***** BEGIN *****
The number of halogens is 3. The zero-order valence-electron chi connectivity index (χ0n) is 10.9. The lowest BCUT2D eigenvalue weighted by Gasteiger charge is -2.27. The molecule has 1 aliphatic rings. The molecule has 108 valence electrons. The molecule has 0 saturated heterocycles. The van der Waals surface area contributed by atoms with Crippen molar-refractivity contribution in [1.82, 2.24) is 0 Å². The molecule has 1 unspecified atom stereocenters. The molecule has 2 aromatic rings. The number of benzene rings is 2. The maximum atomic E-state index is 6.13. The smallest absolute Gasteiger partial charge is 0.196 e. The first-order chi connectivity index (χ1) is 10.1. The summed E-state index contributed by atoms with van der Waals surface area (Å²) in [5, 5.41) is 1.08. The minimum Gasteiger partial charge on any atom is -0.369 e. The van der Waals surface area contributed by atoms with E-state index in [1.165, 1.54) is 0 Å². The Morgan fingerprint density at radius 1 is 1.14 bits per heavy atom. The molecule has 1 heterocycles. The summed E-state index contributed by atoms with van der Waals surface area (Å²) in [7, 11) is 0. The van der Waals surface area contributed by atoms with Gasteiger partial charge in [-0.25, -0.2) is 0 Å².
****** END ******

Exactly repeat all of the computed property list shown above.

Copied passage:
The number of halogens is 3. The zero-order valence-electron chi connectivity index (χ0n) is 10.9. The lowest BCUT2D eigenvalue weighted by Gasteiger charge is -2.27. The molecule has 1 aliphatic rings. The molecule has 108 valence electrons. The molecule has 0 saturated heterocycles. The van der Waals surface area contributed by atoms with Crippen molar-refractivity contribution in [1.82, 2.24) is 0 Å². The molecule has 1 unspecified atom stereocenters. The molecule has 2 aromatic rings. The number of benzene rings is 2. The maximum atomic E-state index is 6.13. The smallest absolute Gasteiger partial charge is 0.196 e. The first-order chi connectivity index (χ1) is 10.1. The summed E-state index contributed by atoms with van der Waals surface area (Å²) in [5, 5.41) is 1.08. The minimum Gasteiger partial charge on any atom is -0.369 e. The van der Waals surface area contributed by atoms with E-state index in [1.165, 1.54) is 0 Å². The Morgan fingerprint density at radius 1 is 1.14 bits per heavy atom. The molecule has 1 heterocycles. The summed E-state index contributed by atoms with van der Waals surface area (Å²) in [7, 11) is 0. The van der Waals surface area contributed by atoms with Gasteiger partial charge in [-0.25, -0.2) is 0 Å².